24 February 2022

Link roundup for February 2022

Cartoon of poster session.

 Bruce Kirchoff, author of Presenting Science Concisely, has a nice blog post on strong scientific posters. You know, the ones that can bench press twice their weight. He discusses two misconceptions:

  1. People read posters like papers.
  2. A title just introduces the work.

John Wagner’s illustrations from the book (above) are also lovely!

• • • • •

Very helpful design post by Lisa Muth on how to cut down on too many colours. Nine of her ten suggestions can apply to posters:

  1. Simply don’t show different colors
  2. Show shades, not hues
  3. Emphasize
  4. Label directly
  5. Merge categories
  6. Group categories, but keep showing them
  7. Change the chart type
  8. “Small multiply” it
  9. Add other indicators

 I particularly think points 2, 4, and 8 are underused.

• • • • •

The Cognitive Style of PowerPoint
PowerPoint probably remains the main tool that people use to make posters. This Twitter thread by C. Thi Nguyen style shows that arguments by Edward Tufte against PowerPoint are new and powerful insights for many.

(J)ust had a peak teaching experience teaching Tufte's classic mega-rant, The Cognitive Style of Powerpoint, in my Tech & Design Ethics class. It went so good and I kinda want to teach it in my intro ethics class now.

Tufte says that PPT tends to get us to squeeze the really important details into small-font indented bullet points at the bottom, which de-emphasizes their importance. And I believe this from observation, but I was like: Why does it push that way? The students convinced me that it was really important that you didn't want the large-font lines in PowerPoint to wrap, and so you ended up writing very simple short things into the large-font headers, and saving the details for the tiny-font sub-points.

The default structure of PowerPoint templates asks you to constantly summarize. Bullet point structure asks you to have quick summaries of details. Every slide asks you to have a title-summary of all the bullet points. This mimics the management structure. Engineers have to give the “bullet-point” summary to middle-managers. Middle managers have to give the very compressed “action-summary” to upper administration. And PowerPoint is constantly looking over your shoulder, asking you to provide those summaries, and super-summaries. It wants your information already formatted into the right shape to be sent up the chain. Pre-digested.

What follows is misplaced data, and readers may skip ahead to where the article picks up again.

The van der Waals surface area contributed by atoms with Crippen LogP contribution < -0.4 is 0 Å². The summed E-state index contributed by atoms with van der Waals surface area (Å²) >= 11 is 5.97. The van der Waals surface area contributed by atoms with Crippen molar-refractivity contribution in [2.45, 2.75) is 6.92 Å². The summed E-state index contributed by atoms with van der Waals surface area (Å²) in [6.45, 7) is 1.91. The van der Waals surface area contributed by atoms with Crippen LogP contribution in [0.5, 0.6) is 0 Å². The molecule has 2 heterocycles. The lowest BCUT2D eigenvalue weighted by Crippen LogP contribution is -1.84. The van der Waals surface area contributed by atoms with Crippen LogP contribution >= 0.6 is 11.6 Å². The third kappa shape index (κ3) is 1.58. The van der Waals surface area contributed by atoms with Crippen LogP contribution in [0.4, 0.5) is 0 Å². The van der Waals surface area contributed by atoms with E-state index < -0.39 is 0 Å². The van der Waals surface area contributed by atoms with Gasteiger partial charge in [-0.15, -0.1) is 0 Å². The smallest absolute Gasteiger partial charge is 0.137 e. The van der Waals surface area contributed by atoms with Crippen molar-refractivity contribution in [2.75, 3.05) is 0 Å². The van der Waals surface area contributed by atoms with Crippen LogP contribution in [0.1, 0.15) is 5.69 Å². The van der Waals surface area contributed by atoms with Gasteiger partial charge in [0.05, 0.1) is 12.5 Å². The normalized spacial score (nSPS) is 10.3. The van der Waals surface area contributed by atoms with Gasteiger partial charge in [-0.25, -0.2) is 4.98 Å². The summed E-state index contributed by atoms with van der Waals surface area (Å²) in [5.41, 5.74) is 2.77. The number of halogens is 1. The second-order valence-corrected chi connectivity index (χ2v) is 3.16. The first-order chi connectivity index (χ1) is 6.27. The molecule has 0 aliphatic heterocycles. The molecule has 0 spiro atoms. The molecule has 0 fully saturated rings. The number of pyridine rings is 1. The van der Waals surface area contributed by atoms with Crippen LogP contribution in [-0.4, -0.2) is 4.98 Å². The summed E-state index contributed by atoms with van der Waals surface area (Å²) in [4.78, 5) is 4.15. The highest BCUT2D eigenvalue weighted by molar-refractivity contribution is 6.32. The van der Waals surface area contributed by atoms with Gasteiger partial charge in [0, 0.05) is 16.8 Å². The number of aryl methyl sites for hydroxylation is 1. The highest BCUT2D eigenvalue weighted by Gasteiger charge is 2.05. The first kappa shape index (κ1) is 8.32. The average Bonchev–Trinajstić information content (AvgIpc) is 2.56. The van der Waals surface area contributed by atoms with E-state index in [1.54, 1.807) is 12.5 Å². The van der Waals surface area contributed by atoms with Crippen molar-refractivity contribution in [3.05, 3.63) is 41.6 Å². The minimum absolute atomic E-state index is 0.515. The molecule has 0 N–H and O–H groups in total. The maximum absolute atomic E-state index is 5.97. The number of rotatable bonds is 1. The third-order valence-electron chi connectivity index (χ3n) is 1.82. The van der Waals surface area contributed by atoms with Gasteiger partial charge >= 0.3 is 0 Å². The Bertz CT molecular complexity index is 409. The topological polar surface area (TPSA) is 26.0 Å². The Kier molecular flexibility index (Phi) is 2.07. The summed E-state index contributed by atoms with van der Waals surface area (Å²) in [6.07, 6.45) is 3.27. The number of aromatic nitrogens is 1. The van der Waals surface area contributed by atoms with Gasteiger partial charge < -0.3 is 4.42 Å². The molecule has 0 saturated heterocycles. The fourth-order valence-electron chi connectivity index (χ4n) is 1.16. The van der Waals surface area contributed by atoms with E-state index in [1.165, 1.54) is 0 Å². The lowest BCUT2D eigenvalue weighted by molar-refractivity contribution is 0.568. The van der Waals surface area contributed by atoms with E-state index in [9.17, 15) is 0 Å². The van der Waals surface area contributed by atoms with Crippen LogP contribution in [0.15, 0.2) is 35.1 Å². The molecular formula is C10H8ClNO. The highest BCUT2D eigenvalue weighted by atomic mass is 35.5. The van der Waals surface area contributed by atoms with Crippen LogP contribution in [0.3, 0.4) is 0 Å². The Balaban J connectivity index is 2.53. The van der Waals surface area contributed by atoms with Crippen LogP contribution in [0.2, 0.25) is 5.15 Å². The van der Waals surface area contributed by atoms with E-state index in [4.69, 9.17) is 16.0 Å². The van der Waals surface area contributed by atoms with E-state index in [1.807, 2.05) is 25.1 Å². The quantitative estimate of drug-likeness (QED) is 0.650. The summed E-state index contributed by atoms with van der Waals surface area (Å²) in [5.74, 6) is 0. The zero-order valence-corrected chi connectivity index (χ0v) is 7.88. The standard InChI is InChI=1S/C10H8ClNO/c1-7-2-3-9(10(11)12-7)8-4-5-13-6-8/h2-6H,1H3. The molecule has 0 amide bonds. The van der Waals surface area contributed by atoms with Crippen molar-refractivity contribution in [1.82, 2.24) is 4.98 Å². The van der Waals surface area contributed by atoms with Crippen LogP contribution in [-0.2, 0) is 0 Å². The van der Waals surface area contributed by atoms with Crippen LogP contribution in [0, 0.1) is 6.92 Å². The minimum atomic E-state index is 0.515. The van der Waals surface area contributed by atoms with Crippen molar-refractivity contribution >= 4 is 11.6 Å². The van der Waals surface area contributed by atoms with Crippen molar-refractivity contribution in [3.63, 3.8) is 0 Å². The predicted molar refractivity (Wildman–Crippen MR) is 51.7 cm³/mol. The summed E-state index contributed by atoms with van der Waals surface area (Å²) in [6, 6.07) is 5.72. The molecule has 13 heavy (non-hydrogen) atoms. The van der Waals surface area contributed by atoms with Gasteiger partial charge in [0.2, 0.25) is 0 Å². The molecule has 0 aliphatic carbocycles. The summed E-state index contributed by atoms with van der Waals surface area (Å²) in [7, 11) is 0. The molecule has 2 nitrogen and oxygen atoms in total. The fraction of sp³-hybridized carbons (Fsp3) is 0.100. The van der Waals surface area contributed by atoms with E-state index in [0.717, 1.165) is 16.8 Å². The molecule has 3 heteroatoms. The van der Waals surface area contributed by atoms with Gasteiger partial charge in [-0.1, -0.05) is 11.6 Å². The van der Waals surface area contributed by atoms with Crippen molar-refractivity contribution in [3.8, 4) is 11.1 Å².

Another way to put it: a lot of science, and other forms of reasoning, the details matter the most. In paragraph-narrative form, you can dwell on the details without summarizing until you choose to. But PowerPoint is constantly asking for the action summary of each slide. PowerPoint embeds the voice of management, constantly at your side, constantly demanding "the upshot, and make it snappy." (T)his also had the ultra-peak moment of us all wondering why people tended towards bullet points on PowerPoint, my firing up PowerPoint onscreen, picking the first template, and finding bullet-points as the default, and the whole class screaming “OH SHIT IT’S THE DEFAAAULT!”

(Lightly edited.)

Far from being a neutral container for information, PowerPoint (and other slideware) affects that information in specific ways.

03 February 2022

Online conferences offer many benefits, but online poster sessions still suck

Since 2020, most academic conferences have been online. A recent paper on conferences found many positive effects from online conferences. In short:

  • More people overall.
  • People from more places.
  • More women.

The paper argues that online conferences also reduced carbon footprint, but do this by calculating carbon emissions of air travel only. They do not calculate the carbon emissions from hosted server space, energy use of uploads and downloads, and so on. As blockchain technology has proved, “digital” does not mean “carbon neutral.”

The paper highlights the problems with online poster sessions in the abstract: “(F)urther development of virtual networking features and poster sessions is necessary to achieve widespread adoption and acceptance of this new format.”

A dive into the main text shows a more complex picture.

Skiles and company go into more details in this excerpt, lightly edited (acronyms removed):

Analysed virtual conferencess had poster authors publish their posters via Twitter, using a web-based iPoster sharing platform, or by uploading a 5-minute prerecorded presentation to the conference website. The poster presentations had high view counts (NAMS iPosters had on average 142 views) but presenters could not tell how many attendees were viewing their posters and features for communicating with poster viewers were not effective. In contrast, Twitter-based poster sessions are increasing in frequency and allow asynchronous communication. However, Twitter is not available in every country, limiting access. Consequently, virtual posters were less popular, with 85% of North American Membrane Society survey respondents and 43% of Photonics Online Meetups 2 survey respondents indicating that they preferred in-person poster sessions to virtual poster sessions.

So they present a sample size of two, with an even split on preference. One crowd preferred face-to-face poster sessions, the other preferred online poster sessions. The “preferred” margin for online poster sessions is smaller in one meeting than the other, but still. I’m amazed that one conference had more than half of respondents favouring online poster sessions.


Skiles M, Yang E, Reshef O, Muñoz DR, Cintron D, Lind ML, Rush A, Calleja PP, Nerenberg R, Armani A, M. Faust K, Kumar M. 2021. Conference demographics and footprint changed by virtual platforms. Nature Sustainability. https://doi.org/10.1038/s41893-021-00823-2